The mysterious art collective Bruce High Quality Foundation has once again made noise in the art world. This time it’s through their unaccredited art school, Bruce High Quality Foundation University’s (BHQFU) newest show, 3D Notion.
3D Notion is the first art show in New York to focus solely on 3D printing. The show opened last Saturday and focuses on how “the three-dimensional print reconsiders not only how objects are designed and executed, but allows numerous new techniques to explore the notion of product.”
Curator Taylor Absher came up with the idea for the show after he saw 3D printing penetrating the art world within the past five years, and watching the art community embrace it as a new medium.
Absher has created a show that acknowledges artists, and particularly art students, who have been enabled by universities to pursue this exciting, new medium. The resulting show of 19 artists exhibits a wide range of works, from cartoon-like figurines, to small-scale architectural masterpieces, to even eerily realistic human faces.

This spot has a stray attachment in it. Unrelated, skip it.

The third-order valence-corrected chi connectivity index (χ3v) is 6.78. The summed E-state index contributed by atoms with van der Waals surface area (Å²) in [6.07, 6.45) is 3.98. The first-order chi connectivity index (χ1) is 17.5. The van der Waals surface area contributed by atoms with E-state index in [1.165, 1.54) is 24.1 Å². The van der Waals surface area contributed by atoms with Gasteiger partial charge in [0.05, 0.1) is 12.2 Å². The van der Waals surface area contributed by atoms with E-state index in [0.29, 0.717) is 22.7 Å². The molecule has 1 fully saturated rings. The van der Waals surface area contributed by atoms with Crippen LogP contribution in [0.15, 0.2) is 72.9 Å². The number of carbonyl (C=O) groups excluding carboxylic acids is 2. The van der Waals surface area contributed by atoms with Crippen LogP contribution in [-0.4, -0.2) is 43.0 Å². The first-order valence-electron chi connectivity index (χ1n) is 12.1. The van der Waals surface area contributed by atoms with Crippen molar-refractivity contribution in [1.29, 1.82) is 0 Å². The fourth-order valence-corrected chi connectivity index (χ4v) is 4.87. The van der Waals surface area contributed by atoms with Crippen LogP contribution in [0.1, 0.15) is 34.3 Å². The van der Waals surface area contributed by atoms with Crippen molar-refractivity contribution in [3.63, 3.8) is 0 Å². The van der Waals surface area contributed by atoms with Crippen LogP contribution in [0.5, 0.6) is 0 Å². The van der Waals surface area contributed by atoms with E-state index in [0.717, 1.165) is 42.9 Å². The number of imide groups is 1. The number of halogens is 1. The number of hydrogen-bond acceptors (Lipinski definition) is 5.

The goal of the show “was to show the diversity of what I see artists doing with 3D printing and to show that medium is not an end in itself, but can be a way for artists to achieve their own aesthetic goals,” the curator told The Creators Project.
Micah Ganke [via]
“There's nothing more exciting than new technology and the things it enables one to create. Since I use DIY and consumer-grade machines, it's also really fun that all these objects I make are specific to this particular era and time. In 20 years, people will have nostalgia over the look of these prints and will write filters to give their prints the ‘ribbed’ texture that fused filament fabrication machines produce.”
Tom Burtonwood [via]
While all of these pieces are clearly in conversation with the future of art and its modes of production, the show's overall aim is to help express why 3D printing should continue to visitors.
Even though the exhibit comes down tomorrow, we don’t expect this to be the last time we see the Bruces push our minds to think about the future of the art world.
Unless otherwise notes, all images courtesy of Micah Ganske.